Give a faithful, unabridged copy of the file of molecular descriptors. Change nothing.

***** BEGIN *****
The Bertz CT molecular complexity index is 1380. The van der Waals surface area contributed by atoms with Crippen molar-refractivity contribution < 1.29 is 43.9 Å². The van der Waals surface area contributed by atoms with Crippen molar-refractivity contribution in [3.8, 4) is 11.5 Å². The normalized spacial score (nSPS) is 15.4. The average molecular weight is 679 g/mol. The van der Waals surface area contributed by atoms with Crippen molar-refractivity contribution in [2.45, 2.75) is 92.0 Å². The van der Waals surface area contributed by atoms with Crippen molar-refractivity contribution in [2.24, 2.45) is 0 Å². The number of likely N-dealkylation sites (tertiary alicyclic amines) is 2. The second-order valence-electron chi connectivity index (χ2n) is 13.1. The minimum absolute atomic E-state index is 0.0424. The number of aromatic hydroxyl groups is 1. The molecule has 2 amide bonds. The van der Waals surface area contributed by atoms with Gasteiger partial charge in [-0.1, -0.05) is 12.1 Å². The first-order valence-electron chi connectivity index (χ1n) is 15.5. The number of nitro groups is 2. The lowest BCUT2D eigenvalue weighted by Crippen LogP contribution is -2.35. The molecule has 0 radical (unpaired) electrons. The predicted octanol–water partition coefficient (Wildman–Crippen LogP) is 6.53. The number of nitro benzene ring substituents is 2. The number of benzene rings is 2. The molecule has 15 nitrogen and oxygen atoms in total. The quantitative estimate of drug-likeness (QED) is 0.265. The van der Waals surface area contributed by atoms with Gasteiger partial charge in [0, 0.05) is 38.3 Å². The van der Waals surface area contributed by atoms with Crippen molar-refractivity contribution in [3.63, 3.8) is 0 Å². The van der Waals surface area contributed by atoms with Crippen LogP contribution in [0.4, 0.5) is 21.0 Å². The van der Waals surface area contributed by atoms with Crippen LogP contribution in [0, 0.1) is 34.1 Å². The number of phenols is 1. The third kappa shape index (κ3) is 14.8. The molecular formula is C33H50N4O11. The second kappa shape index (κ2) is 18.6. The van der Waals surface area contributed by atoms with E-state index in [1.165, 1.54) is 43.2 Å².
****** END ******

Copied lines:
The Bertz CT molecular complexity index is 1380. The van der Waals surface area contributed by atoms with Crippen molar-refractivity contribution < 1.29 is 43.9 Å². The van der Waals surface area contributed by atoms with Crippen molar-refractivity contribution in [3.8, 4) is 11.5 Å². The normalized spacial score (nSPS) is 15.4. The average molecular weight is 679 g/mol. The van der Waals surface area contributed by atoms with Crippen molar-refractivity contribution in [2.45, 2.75) is 92.0 Å². The van der Waals surface area contributed by atoms with Crippen molar-refractivity contribution in [2.24, 2.45) is 0 Å². The number of likely N-dealkylation sites (tertiary alicyclic amines) is 2. The second-order valence-electron chi connectivity index (χ2n) is 13.1. The minimum absolute atomic E-state index is 0.0424. The number of aromatic hydroxyl groups is 1. The molecule has 2 amide bonds. The van der Waals surface area contributed by atoms with Gasteiger partial charge in [-0.1, -0.05) is 12.1 Å². The first-order valence-electron chi connectivity index (χ1n) is 15.5. The number of nitro groups is 2. The lowest BCUT2D eigenvalue weighted by Crippen LogP contribution is -2.35. The molecule has 0 radical (unpaired) electrons. The predicted octanol–water partition coefficient (Wildman–Crippen LogP) is 6.53. The number of nitro benzene ring substituents is 2. The number of benzene rings is 2. The molecule has 15 nitrogen and oxygen atoms in total. The quantitative estimate of drug-likeness (QED) is 0.265. The van der Waals surface area contributed by atoms with Gasteiger partial charge in [0, 0.05) is 38.3 Å². The van der Waals surface area contributed by atoms with Crippen molar-refractivity contribution in [3.63, 3.8) is 0 Å². The van der Waals surface area contributed by atoms with Crippen LogP contribution in [0.4, 0.5) is 21.0 Å². The van der Waals surface area contributed by atoms with Crippen LogP contribution in [0, 0.1) is 34.1 Å². The number of phenols is 1. The third kappa shape index (κ3) is 14.8. The molecular formula is C33H50N4O11. The second kappa shape index (κ2) is 18.6. The van der Waals surface area contributed by atoms with E-state index in [1.165, 1.54) is 43.2 Å².